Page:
Tesorero was daunted: "Lucifer is a being, a spirit of the darkness," she told me. "What he likes most of all is to look for souls. It's a risk what I'm going to do. I'm risking my life." But Tesorero, a 36-year-old mother of four who used to drink the blood of possessed men like this one until she stopped for fear of contracting a disease, was up to the challenge. She said she had been single ever since her ex-husband forced her to choose between him and the spirits, and could not keep a boyfriend because they got scared. "The dead are seen in my face," she said. "Sometimes at night when I'm sleeping, a dead person shakes my foot or it talks."

Ronny Velasquez, an anthropology professor at the Central University of Venezuela and a devotee, estimates that as many as half of Venezuelans embrace the beliefs of Maria Lionza, and says the number is rising. He attributes this to a decline in Catholic worship and a growing nationalist sentiment. "There is a critical reflection about the religion that was imposed on us," he says. "We look for something to identify ourselves. We don't have to identify ourselves with saints that came from abroad." However, Daisy Barreto, an anthropology professor at the same university, doesn't think Maria Lionza's ranks are growing, believing that its growth has been inhibited by the burgeoning Evangelical Christian movement.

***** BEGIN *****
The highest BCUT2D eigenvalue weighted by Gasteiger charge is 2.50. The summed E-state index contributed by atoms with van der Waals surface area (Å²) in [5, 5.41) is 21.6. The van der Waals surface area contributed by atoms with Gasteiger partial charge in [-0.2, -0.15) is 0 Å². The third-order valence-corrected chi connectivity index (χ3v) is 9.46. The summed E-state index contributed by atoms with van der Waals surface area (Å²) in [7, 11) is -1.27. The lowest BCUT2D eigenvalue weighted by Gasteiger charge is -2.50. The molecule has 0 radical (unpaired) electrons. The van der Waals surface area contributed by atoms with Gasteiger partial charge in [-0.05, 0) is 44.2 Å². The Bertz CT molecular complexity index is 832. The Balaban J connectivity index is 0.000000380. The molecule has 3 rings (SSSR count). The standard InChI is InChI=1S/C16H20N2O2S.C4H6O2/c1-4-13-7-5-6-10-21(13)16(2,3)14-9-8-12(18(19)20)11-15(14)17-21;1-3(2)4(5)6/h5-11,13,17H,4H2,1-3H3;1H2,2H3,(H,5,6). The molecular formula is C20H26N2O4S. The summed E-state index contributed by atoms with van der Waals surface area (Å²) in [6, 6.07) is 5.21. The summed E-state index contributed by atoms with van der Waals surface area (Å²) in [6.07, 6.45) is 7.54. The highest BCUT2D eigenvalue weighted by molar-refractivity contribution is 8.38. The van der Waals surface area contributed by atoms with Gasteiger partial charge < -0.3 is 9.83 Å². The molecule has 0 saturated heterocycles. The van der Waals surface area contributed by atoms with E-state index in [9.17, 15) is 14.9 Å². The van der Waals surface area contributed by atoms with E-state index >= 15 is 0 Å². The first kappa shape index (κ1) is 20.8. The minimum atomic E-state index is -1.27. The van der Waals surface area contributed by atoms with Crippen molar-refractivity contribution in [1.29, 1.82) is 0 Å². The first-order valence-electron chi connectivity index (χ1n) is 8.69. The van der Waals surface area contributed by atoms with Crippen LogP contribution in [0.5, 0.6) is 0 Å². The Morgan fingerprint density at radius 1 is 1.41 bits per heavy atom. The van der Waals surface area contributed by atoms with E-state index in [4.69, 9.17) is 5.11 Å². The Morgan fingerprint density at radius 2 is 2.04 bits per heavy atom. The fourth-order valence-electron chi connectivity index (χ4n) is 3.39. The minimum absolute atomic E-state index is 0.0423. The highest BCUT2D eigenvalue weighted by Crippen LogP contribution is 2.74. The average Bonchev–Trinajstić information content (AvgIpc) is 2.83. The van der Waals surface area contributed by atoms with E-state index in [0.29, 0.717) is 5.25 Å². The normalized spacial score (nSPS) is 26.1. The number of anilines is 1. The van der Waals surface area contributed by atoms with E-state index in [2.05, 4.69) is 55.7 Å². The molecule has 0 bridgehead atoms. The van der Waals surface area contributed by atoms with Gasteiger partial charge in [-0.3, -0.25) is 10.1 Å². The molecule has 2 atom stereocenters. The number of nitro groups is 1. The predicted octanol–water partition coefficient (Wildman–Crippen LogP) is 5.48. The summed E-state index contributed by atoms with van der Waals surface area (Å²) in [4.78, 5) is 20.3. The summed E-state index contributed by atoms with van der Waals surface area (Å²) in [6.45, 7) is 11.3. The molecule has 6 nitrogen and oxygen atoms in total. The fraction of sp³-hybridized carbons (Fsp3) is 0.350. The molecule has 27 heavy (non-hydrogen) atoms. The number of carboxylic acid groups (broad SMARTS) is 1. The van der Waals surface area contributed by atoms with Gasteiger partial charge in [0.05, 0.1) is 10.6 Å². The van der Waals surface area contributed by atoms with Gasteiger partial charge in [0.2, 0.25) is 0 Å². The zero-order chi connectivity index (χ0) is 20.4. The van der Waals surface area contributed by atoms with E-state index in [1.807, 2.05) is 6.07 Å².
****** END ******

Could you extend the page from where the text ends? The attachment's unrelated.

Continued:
Many Maria Lionza followers insist that President Hugo Chavez is a devotee, despite the President's having publicly insisted that he is not. Chavez certainly benefits from the growth of the cult, because it weakens the influence of the Catholic Church, whose leaders tend to support the political opposition. Support for Maria Lionza by a Venezuelan leader would be nothing new. Dictator Marcos Perez Jimenez erected a statue of the deity in Caracas in the 1950s, and it has become a national symbol.

"Politicians have always used the figure of Maria Lionza to identify with the people," Barreto says. "They know the cult is strong and has a strong following." Catholic priests, meanwhile, are vehemently opposed to Maria Lionza and Santeria, although they say a shortage of priests nationwide slows their efforts to offset these followings. "It says in the scriptures that we can only reach salvation through Jesus Christ," says Father Antonio Acurero of the Caracas neighborhood El Valle, who is leading a campaign against Santeria. "There can't be other gods."

After the session with Erik the Red's spirit was over, the man who had hosted it reappeared, still staggering but no longer bleeding and hoarse. I could see now that chunks of skin had been cut away from his chest with a razor. His name was Brian Mendoza, a 26-year-old employee at a perfume store in Caracas. He said he had first channeled a spirit when he was eight years old, and that no one taught him how to do it. He claimed to recall nothing of our conversation while he had been possessed, and invited me to join him at a hot coal ceremony. I followed him as he walked barefoot over the bridge, but he was briskly weaving in and out of the crowd, and moments later I had lost him. For the rest of the night, I couldn't help but rub my palm where the blood had been. There was still plenty of it spattered all over my jeans, T-shirt and — I realized as I sat down to write — my notebook.